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Increased with Goods

Go to Bible verses about Increased with Goods

The Relationship Deficit (Part Three)

CGG Weekly by David C. Grabbe

In Laodicea, the people judge, but they are judging according to themselves. They are not seeking the will of Christ, and thus their judgment is distorted.

'He Who Has an Ear, Let Him Hear . . .'

CGG Weekly by David C. Grabbe

A man with myopic judgment will take the good times he has as evidence of God's pleasure, and conclude that the bad times must be caused by Satan's persecution.

The Relationship Deficit (Part Two)

CGG Weekly by David C. Grabbe

The letter to Laodicea (Revelation 3:14-21), the Parable of the Faithful and Evil Servants (Luke 12:35-40), and the fifth chapter of the Song of Songs all picture Jesus Christ standing behind a door, waiting for His people to respond. ...

Guarding Against a Laodicean Attitude

Sermonette by Kim Myers

Kim Myers, seeing a parallel between the church's drift into Laodiceanism and the physical nation of Israel drifting into a similar tolerant attitude toward immorality and lawlessness, as seen by the continuous trashing of the Constitution and the Federal . . .

Poor in Spirit

Sermon by John W. Ritenbaugh

Being poor in spirit is a foundational spiritual state for qualifying for God's Kingdom. Poor in spirit describes being acutely aware of one's dependency.

When the Trumpet Blows

Sermon by John O. Reid (1930-2016)

In this Feast of Trumpets message, John Reid, reflecting on the occasions we hear a trumpet sounded, such as a horse race, a cavalry charge, taps, or reveille, affirms that for God's called out ones the trumpet blast, heralding Christ's return will be the . . .

Laodiceanism and Being There Next Year

Sermon by John W. Ritenbaugh

Our biggest danger at this time is to be lured into spiritual drunkenness by the pagan Babylonian system. Our God is not what we say we worship but whom we serve.

Be There Next Year

'Personal' from John W. Ritenbaugh

Members of God's church usually come home from the Feast of Tabernacles with renewed spiritual vigor. Yet, we are painfully aware that some fall away each year. John Ritenbaugh shows that we must actively seek God and His righteousness to ensure that we wi. . .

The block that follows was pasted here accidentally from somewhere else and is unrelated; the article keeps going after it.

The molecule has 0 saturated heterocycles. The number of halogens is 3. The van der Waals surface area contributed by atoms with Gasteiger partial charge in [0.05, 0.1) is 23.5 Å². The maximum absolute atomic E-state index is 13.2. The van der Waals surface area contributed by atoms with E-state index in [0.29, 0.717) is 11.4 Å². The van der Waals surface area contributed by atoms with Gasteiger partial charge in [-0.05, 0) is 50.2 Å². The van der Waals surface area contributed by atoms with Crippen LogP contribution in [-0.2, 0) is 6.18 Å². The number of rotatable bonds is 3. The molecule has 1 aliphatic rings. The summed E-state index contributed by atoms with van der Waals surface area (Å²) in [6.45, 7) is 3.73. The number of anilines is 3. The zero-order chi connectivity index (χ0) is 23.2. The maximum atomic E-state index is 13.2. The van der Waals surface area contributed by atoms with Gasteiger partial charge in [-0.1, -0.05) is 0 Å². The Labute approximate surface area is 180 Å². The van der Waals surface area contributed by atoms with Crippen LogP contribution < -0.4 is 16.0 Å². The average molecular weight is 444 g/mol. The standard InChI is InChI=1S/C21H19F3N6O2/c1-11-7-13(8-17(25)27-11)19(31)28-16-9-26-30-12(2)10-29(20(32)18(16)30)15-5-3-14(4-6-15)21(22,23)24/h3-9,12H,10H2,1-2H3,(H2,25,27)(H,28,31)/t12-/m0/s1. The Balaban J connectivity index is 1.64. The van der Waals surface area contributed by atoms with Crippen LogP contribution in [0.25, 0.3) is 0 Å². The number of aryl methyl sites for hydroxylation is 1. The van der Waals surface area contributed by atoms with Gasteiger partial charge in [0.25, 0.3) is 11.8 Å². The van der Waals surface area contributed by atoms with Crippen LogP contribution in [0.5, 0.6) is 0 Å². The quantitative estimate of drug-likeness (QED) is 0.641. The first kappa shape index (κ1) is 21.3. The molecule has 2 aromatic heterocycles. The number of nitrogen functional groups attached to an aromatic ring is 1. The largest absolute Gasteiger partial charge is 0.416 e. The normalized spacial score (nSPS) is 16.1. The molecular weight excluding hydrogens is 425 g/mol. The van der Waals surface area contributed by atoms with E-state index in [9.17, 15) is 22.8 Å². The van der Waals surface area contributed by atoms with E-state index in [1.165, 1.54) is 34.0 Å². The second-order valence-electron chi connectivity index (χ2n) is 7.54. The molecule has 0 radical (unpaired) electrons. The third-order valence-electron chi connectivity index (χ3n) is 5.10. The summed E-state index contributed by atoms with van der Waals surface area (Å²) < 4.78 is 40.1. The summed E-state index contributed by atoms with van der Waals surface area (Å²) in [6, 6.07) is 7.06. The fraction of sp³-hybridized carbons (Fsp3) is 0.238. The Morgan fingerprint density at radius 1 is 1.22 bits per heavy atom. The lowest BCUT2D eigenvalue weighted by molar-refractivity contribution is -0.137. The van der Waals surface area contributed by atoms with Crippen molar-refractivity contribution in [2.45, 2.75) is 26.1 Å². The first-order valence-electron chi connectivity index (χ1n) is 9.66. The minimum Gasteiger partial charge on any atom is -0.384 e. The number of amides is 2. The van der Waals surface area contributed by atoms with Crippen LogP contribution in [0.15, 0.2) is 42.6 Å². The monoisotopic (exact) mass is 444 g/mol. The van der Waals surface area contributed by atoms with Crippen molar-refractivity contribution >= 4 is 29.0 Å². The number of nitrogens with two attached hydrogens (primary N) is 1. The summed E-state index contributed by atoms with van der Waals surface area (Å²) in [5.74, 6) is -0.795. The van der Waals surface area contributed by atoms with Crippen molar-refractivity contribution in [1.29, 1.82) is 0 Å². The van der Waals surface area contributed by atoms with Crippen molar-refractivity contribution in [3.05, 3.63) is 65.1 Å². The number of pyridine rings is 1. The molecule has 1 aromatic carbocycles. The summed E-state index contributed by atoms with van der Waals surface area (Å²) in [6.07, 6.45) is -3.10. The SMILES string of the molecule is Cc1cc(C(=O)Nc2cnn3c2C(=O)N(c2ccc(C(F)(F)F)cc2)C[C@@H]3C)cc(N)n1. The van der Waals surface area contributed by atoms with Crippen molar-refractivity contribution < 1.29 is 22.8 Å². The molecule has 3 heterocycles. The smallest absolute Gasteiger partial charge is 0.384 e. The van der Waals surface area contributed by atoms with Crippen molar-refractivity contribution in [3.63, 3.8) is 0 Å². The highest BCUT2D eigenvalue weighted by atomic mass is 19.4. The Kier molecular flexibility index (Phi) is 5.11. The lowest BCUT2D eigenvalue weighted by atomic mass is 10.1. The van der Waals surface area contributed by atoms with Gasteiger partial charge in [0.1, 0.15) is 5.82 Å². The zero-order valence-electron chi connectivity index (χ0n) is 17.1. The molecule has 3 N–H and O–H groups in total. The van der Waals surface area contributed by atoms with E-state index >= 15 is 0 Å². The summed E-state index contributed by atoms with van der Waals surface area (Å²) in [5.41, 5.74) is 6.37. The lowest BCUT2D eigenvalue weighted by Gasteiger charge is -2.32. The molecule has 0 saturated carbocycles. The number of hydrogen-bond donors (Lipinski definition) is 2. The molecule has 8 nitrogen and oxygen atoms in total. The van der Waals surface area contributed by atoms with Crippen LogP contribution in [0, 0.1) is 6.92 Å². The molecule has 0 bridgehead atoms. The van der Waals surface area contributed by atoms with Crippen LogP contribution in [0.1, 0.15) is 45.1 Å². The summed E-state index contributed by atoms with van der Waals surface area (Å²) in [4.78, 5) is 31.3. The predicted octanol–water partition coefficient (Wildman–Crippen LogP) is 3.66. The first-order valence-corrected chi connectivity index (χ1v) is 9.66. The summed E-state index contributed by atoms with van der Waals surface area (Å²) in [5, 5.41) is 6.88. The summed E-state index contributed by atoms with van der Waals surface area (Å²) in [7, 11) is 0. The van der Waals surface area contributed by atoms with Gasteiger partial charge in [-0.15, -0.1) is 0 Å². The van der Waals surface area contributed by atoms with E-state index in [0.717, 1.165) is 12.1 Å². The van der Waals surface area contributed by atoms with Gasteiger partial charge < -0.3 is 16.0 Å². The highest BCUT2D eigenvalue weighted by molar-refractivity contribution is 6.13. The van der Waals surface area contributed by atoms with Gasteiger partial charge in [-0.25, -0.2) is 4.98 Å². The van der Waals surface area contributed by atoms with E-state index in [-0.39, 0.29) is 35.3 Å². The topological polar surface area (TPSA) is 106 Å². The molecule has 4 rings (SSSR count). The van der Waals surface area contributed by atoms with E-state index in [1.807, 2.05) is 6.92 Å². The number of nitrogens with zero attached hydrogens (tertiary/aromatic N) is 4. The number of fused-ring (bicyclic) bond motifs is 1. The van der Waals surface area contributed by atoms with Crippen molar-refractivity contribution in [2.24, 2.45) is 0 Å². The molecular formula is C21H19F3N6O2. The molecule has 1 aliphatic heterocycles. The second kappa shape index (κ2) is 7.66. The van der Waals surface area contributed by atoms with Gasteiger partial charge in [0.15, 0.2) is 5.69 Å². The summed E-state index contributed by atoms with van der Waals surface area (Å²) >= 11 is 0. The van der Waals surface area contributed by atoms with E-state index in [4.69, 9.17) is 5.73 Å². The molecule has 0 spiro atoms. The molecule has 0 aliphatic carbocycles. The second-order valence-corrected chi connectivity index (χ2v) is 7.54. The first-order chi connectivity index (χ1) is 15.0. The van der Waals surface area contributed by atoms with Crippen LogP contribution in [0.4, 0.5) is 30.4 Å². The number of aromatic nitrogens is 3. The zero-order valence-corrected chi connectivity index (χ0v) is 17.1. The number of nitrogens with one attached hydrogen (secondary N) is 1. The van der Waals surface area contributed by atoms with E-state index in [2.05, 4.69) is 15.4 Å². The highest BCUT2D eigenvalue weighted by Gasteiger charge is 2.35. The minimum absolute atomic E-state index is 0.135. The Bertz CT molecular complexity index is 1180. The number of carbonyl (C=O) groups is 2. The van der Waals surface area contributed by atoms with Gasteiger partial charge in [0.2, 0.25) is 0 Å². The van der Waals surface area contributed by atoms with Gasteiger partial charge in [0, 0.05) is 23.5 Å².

I Know Your Works

Feast of Tabernacles Sermon by Richard T. Ritenbaugh

Contrary to Protestant understanding, our works emphatically do count - showing or demonstrating (not just telling) that we will be obedient.

What Does God Really Want? (Part 3)

Sermon by John W. Ritenbaugh

John Ritenbaugh, using the term "malignant narcissism" (from M. Scott Peck's book "People Of The Lie") to describe the blind Laodicean pride which denies our inherent sinfulness and imperfection by means of clever self-decptive quibblin. . .

The Tenth Commandment

'Personal' from John W. Ritenbaugh

Everyone is out to acquire as much as possible for himself. The tenth commandment, however, governs this proclivity of human nature, striking at man's heart.

New Covenant Priesthood (Part 8)

Sermon by John W. Ritenbaugh

John Ritenbaugh cautions that pride represents arrogating to self something that has been given to us. God gives gifts. Others invest in us. We presumptuously take the credit. Wealth, whether measured in dollars, knowledge, abilities, or spiritual gifts do. . .

Why Is Life So Hard? (Part Two)

CGG Weekly by David C. Grabbe

Some have a warped idea of godliness, not pursuing it with a desire to resemble God, but believing that if they are righteous, God will materially bless.

What's So Bad About Babylon? (2003) (Part 1)

Feast of Tabernacles Sermon by John W. Ritenbaugh

The world's political, religious, economic, and cultural systems pose a danger to God's people, but God wants us to work out His plan within the Babylonian system.


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